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Normalise capitalising the “B” in Black when talking about race by Abi Adamson

Abi has asked me to share this post. Abi is a thought leader in D&I and is an anti-racist trainer.

I know that many people are only just waking up to acknowledging and accepting that racism is still very much alive in the world - especially those that live in the UK. Slowly, people are having conversations that they were either too scared or too uncomfortable to have regarding race. So, I appreciate this is another thing people are going to have to learn but it’s just as important and definitely shouldn’t be overlooked. I have been asked a few times if the adjective Black should be capitalised in the context of racial identity and my answer is abso-damn-lutely! We capitalise White, Native and Latinx when talking about race so why not Black?!

Some people (Black included) might be more relaxed about using a capital “B” when talking about Black people so this a quick reading piece for everyone irrespective of what your race might be. Capitalising “B” to represent Black people should not be a typographical oversight as doing this means you’re overlooking the people that we have collectively come to be.

There’s so much weight in the power of language when we read and write, and the history of language is partly what solidified Black people as bottom of the barrel citizens (or whatever came last). To give a brief history of what I mean, the fate of how Black people identify themselves has always been left down to White people to juggle however they see fit.

The Pew Research Centre noted “Black people have gone from ‘Slaves’ (1790) to ‘black’ (1850) to ‘negro’ (1900) to ‘Negro’ (1930) to ‘Negro or Black’ (1970) to ‘Black or Negro’ (1980).”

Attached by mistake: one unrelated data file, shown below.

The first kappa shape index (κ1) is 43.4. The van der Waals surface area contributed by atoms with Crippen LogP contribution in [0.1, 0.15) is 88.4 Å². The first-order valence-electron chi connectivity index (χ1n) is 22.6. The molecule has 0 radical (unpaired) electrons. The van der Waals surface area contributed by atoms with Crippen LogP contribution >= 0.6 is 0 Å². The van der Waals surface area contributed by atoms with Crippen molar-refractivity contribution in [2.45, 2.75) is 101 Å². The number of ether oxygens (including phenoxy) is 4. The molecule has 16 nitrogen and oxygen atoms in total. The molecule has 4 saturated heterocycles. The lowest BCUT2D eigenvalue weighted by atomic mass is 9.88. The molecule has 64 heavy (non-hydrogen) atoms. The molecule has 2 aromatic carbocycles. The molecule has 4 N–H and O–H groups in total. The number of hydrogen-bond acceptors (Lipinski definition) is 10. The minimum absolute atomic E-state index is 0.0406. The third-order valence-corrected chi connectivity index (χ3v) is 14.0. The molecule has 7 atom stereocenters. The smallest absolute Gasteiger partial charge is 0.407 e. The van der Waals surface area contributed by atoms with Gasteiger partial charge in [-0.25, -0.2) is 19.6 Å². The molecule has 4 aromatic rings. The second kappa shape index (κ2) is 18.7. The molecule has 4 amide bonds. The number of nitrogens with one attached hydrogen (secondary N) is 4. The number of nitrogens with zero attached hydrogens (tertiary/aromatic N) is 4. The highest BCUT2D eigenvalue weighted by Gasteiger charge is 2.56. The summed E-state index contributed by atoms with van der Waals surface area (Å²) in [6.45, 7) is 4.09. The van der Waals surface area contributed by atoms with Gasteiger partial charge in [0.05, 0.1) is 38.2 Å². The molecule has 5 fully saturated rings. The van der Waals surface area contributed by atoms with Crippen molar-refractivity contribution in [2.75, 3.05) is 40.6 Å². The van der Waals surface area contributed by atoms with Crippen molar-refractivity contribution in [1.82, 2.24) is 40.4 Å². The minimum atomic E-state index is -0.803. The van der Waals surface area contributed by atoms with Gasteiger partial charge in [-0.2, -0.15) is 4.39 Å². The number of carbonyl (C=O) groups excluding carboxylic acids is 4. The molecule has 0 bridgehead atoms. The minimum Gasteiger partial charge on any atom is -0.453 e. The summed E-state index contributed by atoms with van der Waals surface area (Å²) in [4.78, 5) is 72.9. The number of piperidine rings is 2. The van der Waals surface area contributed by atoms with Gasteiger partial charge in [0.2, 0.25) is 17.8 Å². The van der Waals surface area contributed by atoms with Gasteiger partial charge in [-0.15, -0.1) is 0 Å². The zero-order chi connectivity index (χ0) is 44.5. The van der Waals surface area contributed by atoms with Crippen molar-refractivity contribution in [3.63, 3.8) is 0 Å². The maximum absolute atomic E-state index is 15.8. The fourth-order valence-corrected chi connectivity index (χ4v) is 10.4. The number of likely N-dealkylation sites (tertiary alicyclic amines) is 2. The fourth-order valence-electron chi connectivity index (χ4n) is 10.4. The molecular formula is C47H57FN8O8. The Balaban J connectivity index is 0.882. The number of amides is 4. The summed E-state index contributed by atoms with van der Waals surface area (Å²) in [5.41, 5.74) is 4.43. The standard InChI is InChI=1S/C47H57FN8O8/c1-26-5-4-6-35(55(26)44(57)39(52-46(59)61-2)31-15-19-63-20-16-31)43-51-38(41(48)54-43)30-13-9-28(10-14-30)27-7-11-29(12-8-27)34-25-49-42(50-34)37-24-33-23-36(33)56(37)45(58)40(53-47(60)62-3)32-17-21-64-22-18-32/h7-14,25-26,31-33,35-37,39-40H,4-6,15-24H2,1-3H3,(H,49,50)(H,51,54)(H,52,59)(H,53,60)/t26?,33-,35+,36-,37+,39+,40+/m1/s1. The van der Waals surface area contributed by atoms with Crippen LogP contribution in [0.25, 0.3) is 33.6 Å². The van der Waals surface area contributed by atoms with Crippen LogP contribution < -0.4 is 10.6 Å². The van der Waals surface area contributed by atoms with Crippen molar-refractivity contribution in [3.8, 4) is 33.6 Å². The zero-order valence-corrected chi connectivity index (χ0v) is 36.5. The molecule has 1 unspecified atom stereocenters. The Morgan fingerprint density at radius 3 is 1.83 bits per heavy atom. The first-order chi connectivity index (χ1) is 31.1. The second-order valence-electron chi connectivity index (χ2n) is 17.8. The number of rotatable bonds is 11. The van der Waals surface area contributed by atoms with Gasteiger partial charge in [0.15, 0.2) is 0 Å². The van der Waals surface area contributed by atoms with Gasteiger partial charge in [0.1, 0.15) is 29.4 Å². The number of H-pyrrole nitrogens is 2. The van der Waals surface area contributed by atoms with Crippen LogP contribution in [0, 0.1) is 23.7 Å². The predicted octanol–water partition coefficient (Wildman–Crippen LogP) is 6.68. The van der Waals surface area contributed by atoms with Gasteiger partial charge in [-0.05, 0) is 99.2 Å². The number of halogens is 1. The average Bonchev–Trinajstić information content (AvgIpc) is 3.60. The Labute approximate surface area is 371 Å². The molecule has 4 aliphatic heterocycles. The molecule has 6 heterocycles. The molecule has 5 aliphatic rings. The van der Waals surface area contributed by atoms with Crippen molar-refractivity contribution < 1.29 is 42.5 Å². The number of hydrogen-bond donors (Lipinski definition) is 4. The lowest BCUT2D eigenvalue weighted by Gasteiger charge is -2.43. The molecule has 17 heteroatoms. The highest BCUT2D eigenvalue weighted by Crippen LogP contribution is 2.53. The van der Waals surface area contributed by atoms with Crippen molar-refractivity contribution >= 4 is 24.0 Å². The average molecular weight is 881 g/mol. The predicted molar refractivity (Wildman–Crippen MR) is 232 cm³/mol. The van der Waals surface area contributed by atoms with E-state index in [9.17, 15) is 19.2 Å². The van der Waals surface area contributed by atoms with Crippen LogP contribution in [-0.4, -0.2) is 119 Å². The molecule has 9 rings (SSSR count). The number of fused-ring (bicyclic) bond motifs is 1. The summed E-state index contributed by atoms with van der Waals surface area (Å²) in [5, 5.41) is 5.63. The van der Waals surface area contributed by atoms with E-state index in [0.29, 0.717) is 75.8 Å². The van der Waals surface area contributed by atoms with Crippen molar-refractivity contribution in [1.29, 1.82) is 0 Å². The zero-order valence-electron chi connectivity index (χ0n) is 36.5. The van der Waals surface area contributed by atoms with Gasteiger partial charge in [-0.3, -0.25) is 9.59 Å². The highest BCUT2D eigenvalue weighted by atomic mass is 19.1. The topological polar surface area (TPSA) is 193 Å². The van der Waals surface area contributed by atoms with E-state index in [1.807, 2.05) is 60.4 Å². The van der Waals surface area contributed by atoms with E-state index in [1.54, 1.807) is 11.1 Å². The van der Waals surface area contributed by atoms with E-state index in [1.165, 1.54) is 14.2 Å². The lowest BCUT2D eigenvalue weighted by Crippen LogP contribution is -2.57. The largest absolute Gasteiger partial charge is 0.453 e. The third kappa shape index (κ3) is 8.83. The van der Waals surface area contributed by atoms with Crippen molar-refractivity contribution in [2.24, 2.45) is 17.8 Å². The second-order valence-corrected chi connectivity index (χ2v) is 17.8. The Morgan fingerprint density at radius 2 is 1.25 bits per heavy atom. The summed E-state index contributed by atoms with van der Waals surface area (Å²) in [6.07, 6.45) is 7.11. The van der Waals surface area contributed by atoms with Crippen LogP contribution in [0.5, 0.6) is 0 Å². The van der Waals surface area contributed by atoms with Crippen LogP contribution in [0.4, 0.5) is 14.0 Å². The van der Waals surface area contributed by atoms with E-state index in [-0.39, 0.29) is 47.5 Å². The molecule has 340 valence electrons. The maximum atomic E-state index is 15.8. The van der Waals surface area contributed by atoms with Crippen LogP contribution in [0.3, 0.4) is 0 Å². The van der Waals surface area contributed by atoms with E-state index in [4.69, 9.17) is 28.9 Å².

In an 1878 editorial titled “Spell it with a Capital,” Ferdinand Lee Barnett, the founder of a weekly newspaper that entered around Black issues (similar to The Voice in the UK), highlighted “that the failure of white people to capitalise “Negro” was to show disrespect to, stigmatise, and ‘fasten a badge of inferiority’ on Black people.” It was there to remind us of our place in society.

Throughout history a lot of powerful western countries didn’t even want to put salutations in front of a name when addressing Black people thus continuing to dehumanise them. This is why reclaiming language that as a positive catalyst about the identity of Black people has been an important part of the struggle for racial justice.

We need to remember that Black with a capital B refers to people of the African and Caribbean diaspora, one whose existence has historically been plagued by oppression and worse, erasure. Lowercase B refers to the actual colour, like a crayon.

Black people have overcome some extraordinary times throughout history and a lowercase “b” doesn’t represent that. There’s nothing lowercase about what we have achieved over the past 400 years and what we continue to achieve today. In the middle of police officers kneeling on our necks and Amy Coopers using our skin complexion as weapons, still we rise. The lowercase ‘b’ indicates that we’re small and have no weight behind us.

I ask you to look around you and to inhale what’s been happening over the past few months. Does that seem lower case to you? When the social media posts showing solidarity with Black struggle start to quieten down and the hashtags are no longer trending, Black people will still face enormous adversities.

Black people have moved mountains when all the odds have been stacked against us and there’s absolutely nothing small about the what we have contributed to the world. Whether it’s in sports, economics, literature, media or just the right to walk into a store without being followed, we’re continuing to break oppressive barriers and we’ve certainly earned the right to have our identity capitalised.

Abi Adamson - D&I/Talent/KL100 Member

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